Document Type

Article

Department

Department of Medicine; Internal Medicine

Abstract

Background: In Pakistan, data are lacking on the violence experienced by people living with HIV.
Aims: This study determined the prevalence and risk factors of violence (physical, psychological and sexual) in people living with HIV in Karachi, Pakistan.
Methods: This was a cross-sectional study in 2016 of people living with HIV attending clinics of Bridge Consultants Foundation, a community-based care provider. Date were collected using an interview-based questionnaire. Multivariate logistic regression analysis was done to assess the risk factors for violence with adjusted odds ratios (aOR) and 95% confidence intervals (CI) presented.
Results: The sample included 250 people living with HIV; 183 were men, 60 were women and 7 were transgender. The mean (standard deviation) age of the participants was 30 (6.5) years. The prevalence rates of psychological, sexual and physical violence were 79.6%, 74.8% and 64.4%, respectively. More women experienced physical violence than men (76.2% versus 60.7%). Psychological violence was associated with injecting drug use (aOR = 2.64, 95% CI: 1.27-5.50) and being married (aOR = 0.46, 95% CI: 0.24-0.90). Marriage (aOR = 2.30, 95% CI: 1.27-4.16) and having an HIV-positive partner (aOR = 2.07, 95% CI: 1.09-3.92) were risk factors for sexual violence. Physical violence was associated with young age (aOR = 0.95; 95% CI: 0.91-0.99) and having an HIV-positive partner (aOR = 2.17, 95% CI: 1.10-4.26).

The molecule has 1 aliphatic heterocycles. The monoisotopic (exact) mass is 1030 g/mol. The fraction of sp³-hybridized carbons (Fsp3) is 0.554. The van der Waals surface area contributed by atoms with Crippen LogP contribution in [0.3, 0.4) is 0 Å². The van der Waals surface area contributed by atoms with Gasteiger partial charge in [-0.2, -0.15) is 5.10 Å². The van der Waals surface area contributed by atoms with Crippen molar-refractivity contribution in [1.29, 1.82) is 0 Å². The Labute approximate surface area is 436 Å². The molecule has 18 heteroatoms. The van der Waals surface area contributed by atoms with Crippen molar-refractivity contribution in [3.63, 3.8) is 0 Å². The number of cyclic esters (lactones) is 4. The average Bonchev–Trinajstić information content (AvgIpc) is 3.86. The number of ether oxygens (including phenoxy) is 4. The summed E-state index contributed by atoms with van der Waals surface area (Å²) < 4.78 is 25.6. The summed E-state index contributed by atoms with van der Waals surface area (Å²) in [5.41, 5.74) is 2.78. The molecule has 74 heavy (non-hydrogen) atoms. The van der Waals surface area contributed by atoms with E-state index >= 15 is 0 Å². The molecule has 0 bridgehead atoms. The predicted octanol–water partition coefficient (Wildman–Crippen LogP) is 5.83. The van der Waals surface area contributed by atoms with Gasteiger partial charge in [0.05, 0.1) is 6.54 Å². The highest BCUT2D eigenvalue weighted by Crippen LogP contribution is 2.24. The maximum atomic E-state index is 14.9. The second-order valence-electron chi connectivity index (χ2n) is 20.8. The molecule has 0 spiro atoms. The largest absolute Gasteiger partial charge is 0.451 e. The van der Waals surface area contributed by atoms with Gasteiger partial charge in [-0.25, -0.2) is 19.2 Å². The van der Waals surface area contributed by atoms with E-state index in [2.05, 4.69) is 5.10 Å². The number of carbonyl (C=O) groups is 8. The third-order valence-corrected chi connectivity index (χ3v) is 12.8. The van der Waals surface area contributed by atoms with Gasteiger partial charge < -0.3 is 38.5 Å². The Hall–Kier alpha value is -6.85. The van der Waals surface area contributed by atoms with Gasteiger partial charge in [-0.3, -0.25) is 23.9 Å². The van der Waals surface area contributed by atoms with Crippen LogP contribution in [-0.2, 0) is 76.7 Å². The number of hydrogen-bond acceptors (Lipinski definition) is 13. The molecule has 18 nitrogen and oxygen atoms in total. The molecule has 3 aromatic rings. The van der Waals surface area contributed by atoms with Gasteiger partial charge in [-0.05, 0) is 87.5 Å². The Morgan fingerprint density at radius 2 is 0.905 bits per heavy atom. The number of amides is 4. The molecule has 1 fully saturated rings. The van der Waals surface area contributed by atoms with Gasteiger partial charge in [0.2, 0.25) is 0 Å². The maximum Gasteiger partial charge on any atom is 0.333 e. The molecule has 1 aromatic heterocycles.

Conclusion: Violence is an important public health problem affecting people living with HIV in Pakistan. This issue needs to be addressed by the government and nongovernmental organizations.

Publication

Eastern Mediterranean Health Journal

Creative Commons License

Creative Commons Attribution-Noncommercial-Share Alike 3.0 License
This work is licensed under a Creative Commons Attribution-Noncommercial-Share Alike 3.0 License.

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